Tips on tipping as a way of saying "thank you."

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Tipping is a favorite pastime in America, where nothing says “thank you” like a few dollar bills. But there is often a moment, after you get your car washed, or your furniture delivered, or your flat tire changed, when suddenly a wave of anxiety strikes. Are you supposed to tip? And if so, how much?

Here’s a guide to what’s customary for tipping in the U.S., compiled using information from the Emily Post Institute (, The Original Tipping Page ( and “The New Rules of Etiquette,” by Curtrise Garner.

And remember: “The whole point is to thank the person,” said Peggy Post, great-granddaughter-in-law of etiquette maven Emily Post and director of the Emily Post Institute. “Instead of just throwing a dollar bill at someone, the key thing is to say ‘thank you.’ “


Waiter: 15 to 20 percent (pretax)

Buffet: 10 percent

Bartender: $1 per drink or 15 to 20 percent of the bar tab

Takeout: No need, but 10 percent for special favors

Host or maitre d’: No need, but $10-$20 on occasion if you’re a regular patron

Sommelier: 15 percent of the cost of the wine

Restroom attendant: 50 cents-$3, depending on the service

Cloakroom attendant: $1 per coat

Food-delivery person: 10 percent of bill (pretax); $2 minimum

Valet: $2-$5


Doorman: $1-$2 for carrying luggage; $1-$2 for hailing a cab; $1-$4 for going beyond the call of duty

Bellhop: $2 first bag, $1 per additional bag

Housekeeper: $2-$5 per day, left daily in an envelope or with a note clearly marked for the maid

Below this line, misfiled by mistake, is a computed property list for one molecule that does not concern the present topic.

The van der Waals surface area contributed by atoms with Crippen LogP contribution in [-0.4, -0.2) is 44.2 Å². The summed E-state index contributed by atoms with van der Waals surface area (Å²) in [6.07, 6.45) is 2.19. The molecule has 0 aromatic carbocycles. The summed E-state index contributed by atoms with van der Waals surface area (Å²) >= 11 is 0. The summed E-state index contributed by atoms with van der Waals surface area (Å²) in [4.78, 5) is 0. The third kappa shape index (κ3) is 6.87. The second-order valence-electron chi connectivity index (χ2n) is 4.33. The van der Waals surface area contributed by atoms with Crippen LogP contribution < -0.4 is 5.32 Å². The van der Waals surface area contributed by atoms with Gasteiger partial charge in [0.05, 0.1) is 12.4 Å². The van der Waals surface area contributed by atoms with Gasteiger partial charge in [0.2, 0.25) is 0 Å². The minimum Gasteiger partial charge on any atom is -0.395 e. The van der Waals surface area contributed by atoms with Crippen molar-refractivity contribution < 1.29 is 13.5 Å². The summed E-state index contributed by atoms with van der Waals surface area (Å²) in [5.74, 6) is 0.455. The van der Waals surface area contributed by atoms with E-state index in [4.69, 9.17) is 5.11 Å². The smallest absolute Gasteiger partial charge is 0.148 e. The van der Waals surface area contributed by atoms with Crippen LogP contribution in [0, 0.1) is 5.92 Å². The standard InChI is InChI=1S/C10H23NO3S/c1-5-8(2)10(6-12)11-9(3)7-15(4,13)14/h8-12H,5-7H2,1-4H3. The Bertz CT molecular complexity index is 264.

Concierge: $5 for tickets or reservations, $10 if they’re hard to get

Room service: Check the bill to see if gratuity is included (delivery charge doesn’t count); if not, tip 15 to 20 percent


Taxi driver: 15 percent, plus an extra $1-2 if he/she helps with bags

Airport sky cap: $2 first bag, $1 per additional bag

Tour guide: 10 to 15 percent of tour cost


Hairdresser: 15 to 20 percent

Shampoo assistant: $2

Manicurist/masseuse/waxer: 15 to 20 percent


Car washer: $2-$5

Movers: Head mover is tipped $25-$50; crew members tipped $15-$30. Can do a lump sum to be split among the crew.

Furniture delivery: $5-$20

Dog groomer: $2-$5

Shoe shiner: $2-$3

Tow-truck operators (jump-start, tire change, tow): $3-$10

Annual tips

For people with whom you have a regular and personal relationship

Baby-sitter: One evening’s pay and a small gift from your child

Live-in nanny: One week’s pay and a gift from child

Doorman: $15-$80

Building superintendent: $20-$80

Yard/garden workers: $20-$50 each

Housecleaner: 1 week’s pay

Dog walker: 1 week’s pay

Mail carrier: Noncash gift up to $20 (Postal Service policy)

Hairdresser: Cost of one session

Personal trainer: Cost of one session

Newspaper-delivery person: $10-$30 or a small gift


Peggy Post’s additional tips on tipping:

If the service is bad

You tip based on quality of service: more if it’s exceptional, less if it’s terrible, but giving nothing is extreme. Especially at a restaurant, consider if it was really the server’s fault.

If you don’t have the right amount on you

It’s OK to ask the person for change to break a big bill. If you’re not carrying enough cash, give what you have and assure them you’ll tip them more later. If there will be no later, just thank profusely.

If you can’t afford much

Tip what you can, or give a non-monetary gift, such as a nice card or homemade cookies.